In testimony on GI Bill modernization before the House Veterans Affairs Committee on Wednesday, William Hubbard, vice president for Veterans & Military Policy at Veterans Education Success, an advocacy group focused on advancing higher education success for service members, veterans and their families, said the House of Prayer’s abuse is proof that more oversight of the GI Bill program is needed.

“Irrespective of VA’s efforts to modernize and improve the administration of education benefits, student veterans continue to face the threat of predatory actors in higher education, and in many cases with alarming consequences. Recently, the FBI conducted multiple raids across the country on a system of GI Bill-approved schools that are affiliated under the banner of ‘House of Prayer,’” Hubbard noted in his testimony.

“These raids demonstrated the importance of remaining vigilant against harmful conduct, and of establishing much-needed minimum quality standards. In addition, over the course of the pandemic, the landscape of higher education has become dramatically less predictable; keeping a watchful eye for unscrupulous behaviors and low-quality programs is critical,” he added.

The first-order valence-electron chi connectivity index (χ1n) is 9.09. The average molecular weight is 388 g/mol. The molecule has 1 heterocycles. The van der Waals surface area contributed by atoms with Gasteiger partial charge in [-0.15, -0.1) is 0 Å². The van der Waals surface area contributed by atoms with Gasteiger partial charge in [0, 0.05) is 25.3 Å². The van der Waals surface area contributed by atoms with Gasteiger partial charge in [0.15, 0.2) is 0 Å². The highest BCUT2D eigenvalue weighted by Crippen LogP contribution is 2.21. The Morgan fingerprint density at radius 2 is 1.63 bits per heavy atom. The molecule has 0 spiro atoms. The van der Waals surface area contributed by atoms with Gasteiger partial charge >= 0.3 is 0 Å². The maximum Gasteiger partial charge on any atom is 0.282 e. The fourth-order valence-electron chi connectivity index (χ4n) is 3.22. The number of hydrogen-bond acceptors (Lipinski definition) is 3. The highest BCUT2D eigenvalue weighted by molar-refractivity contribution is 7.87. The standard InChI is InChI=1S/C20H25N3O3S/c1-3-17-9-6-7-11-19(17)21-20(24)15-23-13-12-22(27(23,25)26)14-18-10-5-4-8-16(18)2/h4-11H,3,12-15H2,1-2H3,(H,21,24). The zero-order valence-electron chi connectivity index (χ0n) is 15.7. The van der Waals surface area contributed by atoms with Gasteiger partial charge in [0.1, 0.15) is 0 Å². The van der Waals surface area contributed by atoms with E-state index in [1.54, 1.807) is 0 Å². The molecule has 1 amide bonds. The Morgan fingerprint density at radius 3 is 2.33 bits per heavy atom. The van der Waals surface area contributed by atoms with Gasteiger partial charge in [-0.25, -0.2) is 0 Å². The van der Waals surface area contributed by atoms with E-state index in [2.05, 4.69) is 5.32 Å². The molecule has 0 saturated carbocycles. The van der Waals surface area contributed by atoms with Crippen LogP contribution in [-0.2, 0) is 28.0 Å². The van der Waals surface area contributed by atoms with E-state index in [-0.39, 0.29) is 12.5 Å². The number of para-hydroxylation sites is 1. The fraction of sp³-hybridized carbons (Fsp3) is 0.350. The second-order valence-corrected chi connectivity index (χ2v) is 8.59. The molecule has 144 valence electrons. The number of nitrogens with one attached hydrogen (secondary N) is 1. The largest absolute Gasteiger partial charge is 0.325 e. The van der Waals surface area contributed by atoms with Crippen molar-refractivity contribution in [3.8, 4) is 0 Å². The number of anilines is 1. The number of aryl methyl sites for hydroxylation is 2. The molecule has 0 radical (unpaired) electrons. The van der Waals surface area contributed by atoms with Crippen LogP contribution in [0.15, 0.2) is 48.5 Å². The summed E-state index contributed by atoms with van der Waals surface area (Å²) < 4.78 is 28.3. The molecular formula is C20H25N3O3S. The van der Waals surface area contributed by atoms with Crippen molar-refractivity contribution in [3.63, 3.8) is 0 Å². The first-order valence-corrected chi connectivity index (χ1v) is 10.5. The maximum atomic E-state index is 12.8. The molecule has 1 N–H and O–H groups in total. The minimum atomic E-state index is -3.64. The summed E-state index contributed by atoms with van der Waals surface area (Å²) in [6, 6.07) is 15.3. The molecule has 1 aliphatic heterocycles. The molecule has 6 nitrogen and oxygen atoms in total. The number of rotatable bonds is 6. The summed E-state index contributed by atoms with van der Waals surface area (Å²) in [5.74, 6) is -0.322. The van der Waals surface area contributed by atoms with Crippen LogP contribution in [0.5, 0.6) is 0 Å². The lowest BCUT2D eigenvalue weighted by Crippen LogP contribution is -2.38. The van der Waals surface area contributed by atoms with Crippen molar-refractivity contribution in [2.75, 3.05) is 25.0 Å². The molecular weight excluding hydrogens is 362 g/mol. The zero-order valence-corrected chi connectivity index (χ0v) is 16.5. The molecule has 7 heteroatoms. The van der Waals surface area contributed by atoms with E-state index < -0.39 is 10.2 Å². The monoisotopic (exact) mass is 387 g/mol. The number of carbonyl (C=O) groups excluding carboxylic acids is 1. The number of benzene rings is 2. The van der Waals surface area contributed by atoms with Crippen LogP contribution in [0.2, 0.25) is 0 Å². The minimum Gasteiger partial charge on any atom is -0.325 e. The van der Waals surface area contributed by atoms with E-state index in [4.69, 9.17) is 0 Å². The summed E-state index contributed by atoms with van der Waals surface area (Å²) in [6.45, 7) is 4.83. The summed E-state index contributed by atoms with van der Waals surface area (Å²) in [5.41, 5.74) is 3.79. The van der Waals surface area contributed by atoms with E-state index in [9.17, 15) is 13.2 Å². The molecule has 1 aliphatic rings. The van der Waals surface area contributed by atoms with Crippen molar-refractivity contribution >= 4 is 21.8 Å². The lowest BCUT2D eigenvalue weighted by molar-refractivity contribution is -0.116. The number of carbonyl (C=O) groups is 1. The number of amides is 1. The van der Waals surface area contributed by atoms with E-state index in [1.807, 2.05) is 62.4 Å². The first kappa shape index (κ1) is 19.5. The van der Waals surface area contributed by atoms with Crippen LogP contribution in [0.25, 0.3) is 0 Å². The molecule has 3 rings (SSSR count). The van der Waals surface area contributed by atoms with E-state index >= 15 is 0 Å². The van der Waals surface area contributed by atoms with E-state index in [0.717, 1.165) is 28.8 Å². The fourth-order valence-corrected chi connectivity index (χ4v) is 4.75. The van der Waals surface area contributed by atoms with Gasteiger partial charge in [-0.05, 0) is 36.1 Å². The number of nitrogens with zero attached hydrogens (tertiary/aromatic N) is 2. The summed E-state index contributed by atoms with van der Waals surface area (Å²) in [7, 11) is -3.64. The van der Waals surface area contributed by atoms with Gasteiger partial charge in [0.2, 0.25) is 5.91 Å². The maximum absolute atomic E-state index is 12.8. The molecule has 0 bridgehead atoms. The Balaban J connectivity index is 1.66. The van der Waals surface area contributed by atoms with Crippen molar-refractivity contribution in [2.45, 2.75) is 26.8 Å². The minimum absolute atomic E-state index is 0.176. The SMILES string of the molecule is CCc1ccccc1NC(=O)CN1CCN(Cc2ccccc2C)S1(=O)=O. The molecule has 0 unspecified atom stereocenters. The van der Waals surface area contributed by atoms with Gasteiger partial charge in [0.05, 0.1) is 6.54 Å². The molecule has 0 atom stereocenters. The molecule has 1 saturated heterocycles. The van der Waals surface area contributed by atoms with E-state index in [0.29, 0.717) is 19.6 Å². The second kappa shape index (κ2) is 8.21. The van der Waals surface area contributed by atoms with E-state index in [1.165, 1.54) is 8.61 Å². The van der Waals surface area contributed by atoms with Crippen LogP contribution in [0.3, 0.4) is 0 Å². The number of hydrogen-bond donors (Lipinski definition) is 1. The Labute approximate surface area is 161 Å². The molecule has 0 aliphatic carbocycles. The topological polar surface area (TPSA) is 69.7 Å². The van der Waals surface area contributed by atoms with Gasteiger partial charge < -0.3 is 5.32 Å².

It was noted that state approving agencies, or SAAs, which determine if educational institutions meet the requirements for GI Bill money, began cracking down on the House of Prayer earlier this year after Veterans Education Success complained of abuses.

“At present, no effective system exists to proactively prevent bad programs from being approved to begin with. The statutes governing program approval are seriously outdated, still referencing classes taught ‘by radio,’ and they continue to allow a low standard of entry. We strongly believe that both veterans and taxpayers are entitled to a reasonable return on investment for the GI Bill,” Hubbard told the subcommittee on Wednesday.

“Unfortunately, there are numerous examples of programs that cause serious harm to the veterans they intend to train and educate. The consequences of veterans getting stuck at bad programs includes: unrecoverable wasted time, burdensome debts, and personal reputational damage,” he added.

“Despite showing poor results, many of these programs and schools continue to rake in millions of taxpayer dollars through the recruitment and exploitation of veterans and the abuse of their education benefits.”

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